Energy Recovery from Solid Waste

Document Type

Contribution to Books

Publication Date


Publication Title

Handbook of Environmental Engineering: Solid Waste Engineering and Management: Volume 3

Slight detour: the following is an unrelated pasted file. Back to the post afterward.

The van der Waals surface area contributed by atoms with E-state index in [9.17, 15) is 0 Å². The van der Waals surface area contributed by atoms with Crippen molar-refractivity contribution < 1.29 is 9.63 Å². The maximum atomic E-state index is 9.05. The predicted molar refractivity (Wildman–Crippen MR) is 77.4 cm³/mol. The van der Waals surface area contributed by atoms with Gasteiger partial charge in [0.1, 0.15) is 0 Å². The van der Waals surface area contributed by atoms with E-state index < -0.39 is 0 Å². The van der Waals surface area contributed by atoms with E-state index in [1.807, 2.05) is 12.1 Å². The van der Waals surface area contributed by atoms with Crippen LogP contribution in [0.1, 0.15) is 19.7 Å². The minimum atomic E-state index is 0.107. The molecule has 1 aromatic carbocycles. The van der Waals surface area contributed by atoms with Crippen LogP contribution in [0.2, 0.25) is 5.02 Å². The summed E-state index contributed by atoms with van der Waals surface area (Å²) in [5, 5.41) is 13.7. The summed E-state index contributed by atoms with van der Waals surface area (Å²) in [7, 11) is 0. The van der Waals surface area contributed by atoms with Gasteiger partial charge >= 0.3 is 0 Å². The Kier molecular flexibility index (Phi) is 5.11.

The growing amount of solid waste (SW) and the related waste disposal problems urge the development of a more sustainable waste management practice. The organic wastes that are generated include food scraps, yard debris, paper, wood, and textile byproducts. According to most studies, almost all landfill gas is created by the breakdown of organic waste in combination with the naturally occurring bacteria in the soil that is used to cover the landfill. They are inevitably linked to the treatment and disposal of solid waste. In this instance, treatment is utilized to restore or recover important materials or energy, control waste generation, or manage trash disposal before it is deposited or discarded in landfills. A disposal site where solid trash, such as paper, glass, and metal, is buried between layers of dirt and other materials, such that land around the site is less contaminated. Waste-to-Energy (WtE) technologies are being developed globally. The essential concepts of available technologies and several specific technologies’ processes are summarized. Technologically sophisticated processes (e.g., plasma gasification) gain increased attention, with an emphasis on energy and material recovery potential. This chapter ends with a comparison of the various technologies, highlighting variables impacting their application and operational suitability. More budgetary allocation for technical support by the government is also recommended in this chapter. This will help to promote solid waste management by reducing, reusing, and recycling waste. It will also help to retain employees by providing a good wage, benefits, and training. As a result, WtE technologies have the potential to make a significant contribution to the growth of renewable energy while also reducing landfilling expenses and the associated environmental implications. However, deciding between the two options necessitates further financial, technological, and environmental examination using a life cycle assessment (LCA) methodology.